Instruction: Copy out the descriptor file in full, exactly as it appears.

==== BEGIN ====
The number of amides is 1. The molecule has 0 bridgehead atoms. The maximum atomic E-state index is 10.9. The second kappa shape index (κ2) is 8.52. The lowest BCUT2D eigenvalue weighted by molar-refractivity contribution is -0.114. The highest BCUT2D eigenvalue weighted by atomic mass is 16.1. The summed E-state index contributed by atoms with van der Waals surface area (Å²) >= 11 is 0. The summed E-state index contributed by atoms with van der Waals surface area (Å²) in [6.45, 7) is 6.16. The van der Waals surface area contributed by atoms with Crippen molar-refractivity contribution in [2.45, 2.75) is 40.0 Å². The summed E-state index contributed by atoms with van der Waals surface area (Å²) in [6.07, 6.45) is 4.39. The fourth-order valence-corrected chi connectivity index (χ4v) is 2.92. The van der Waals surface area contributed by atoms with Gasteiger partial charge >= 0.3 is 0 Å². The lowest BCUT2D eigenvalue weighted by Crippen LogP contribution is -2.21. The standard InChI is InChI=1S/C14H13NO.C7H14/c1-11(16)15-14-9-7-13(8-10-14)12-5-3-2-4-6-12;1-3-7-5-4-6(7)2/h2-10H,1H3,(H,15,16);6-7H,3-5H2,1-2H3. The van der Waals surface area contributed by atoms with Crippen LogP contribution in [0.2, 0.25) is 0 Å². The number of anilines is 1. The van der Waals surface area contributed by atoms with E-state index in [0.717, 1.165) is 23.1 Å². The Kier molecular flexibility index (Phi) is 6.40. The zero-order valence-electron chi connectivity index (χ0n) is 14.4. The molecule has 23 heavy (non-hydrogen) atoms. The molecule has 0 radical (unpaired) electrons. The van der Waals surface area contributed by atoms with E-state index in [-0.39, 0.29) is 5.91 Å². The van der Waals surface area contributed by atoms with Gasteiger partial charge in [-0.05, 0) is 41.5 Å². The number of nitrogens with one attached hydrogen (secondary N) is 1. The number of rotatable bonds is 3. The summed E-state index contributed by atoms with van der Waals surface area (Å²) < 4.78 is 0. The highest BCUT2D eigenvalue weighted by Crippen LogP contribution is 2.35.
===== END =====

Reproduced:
The number of amides is 1. The molecule has 0 bridgehead atoms. The maximum atomic E-state index is 10.9. The second kappa shape index (κ2) is 8.52. The lowest BCUT2D eigenvalue weighted by molar-refractivity contribution is -0.114. The highest BCUT2D eigenvalue weighted by atomic mass is 16.1. The summed E-state index contributed by atoms with van der Waals surface area (Å²) >= 11 is 0. The summed E-state index contributed by atoms with van der Waals surface area (Å²) in [6.45, 7) is 6.16. The van der Waals surface area contributed by atoms with Crippen molar-refractivity contribution in [2.45, 2.75) is 40.0 Å². The summed E-state index contributed by atoms with van der Waals surface area (Å²) in [6.07, 6.45) is 4.39. The fourth-order valence-corrected chi connectivity index (χ4v) is 2.92. The van der Waals surface area contributed by atoms with Gasteiger partial charge >= 0.3 is 0 Å². The lowest BCUT2D eigenvalue weighted by Crippen LogP contribution is -2.21. The standard InChI is InChI=1S/C14H13NO.C7H14/c1-11(16)15-14-9-7-13(8-10-14)12-5-3-2-4-6-12;1-3-7-5-4-6(7)2/h2-10H,1H3,(H,15,16);6-7H,3-5H2,1-2H3. The van der Waals surface area contributed by atoms with Crippen LogP contribution in [0.2, 0.25) is 0 Å². The number of anilines is 1. The van der Waals surface area contributed by atoms with E-state index in [0.717, 1.165) is 23.1 Å². The Kier molecular flexibility index (Phi) is 6.40. The zero-order valence-electron chi connectivity index (χ0n) is 14.4. The molecule has 23 heavy (non-hydrogen) atoms. The molecule has 0 radical (unpaired) electrons. The van der Waals surface area contributed by atoms with E-state index in [-0.39, 0.29) is 5.91 Å². The van der Waals surface area contributed by atoms with Gasteiger partial charge in [-0.05, 0) is 41.5 Å². The number of nitrogens with one attached hydrogen (secondary N) is 1. The number of rotatable bonds is 3. The summed E-state index contributed by atoms with van der Waals surface area (Å²) < 4.78 is 0. The highest BCUT2D eigenvalue weighted by Crippen LogP contribution is 2.35.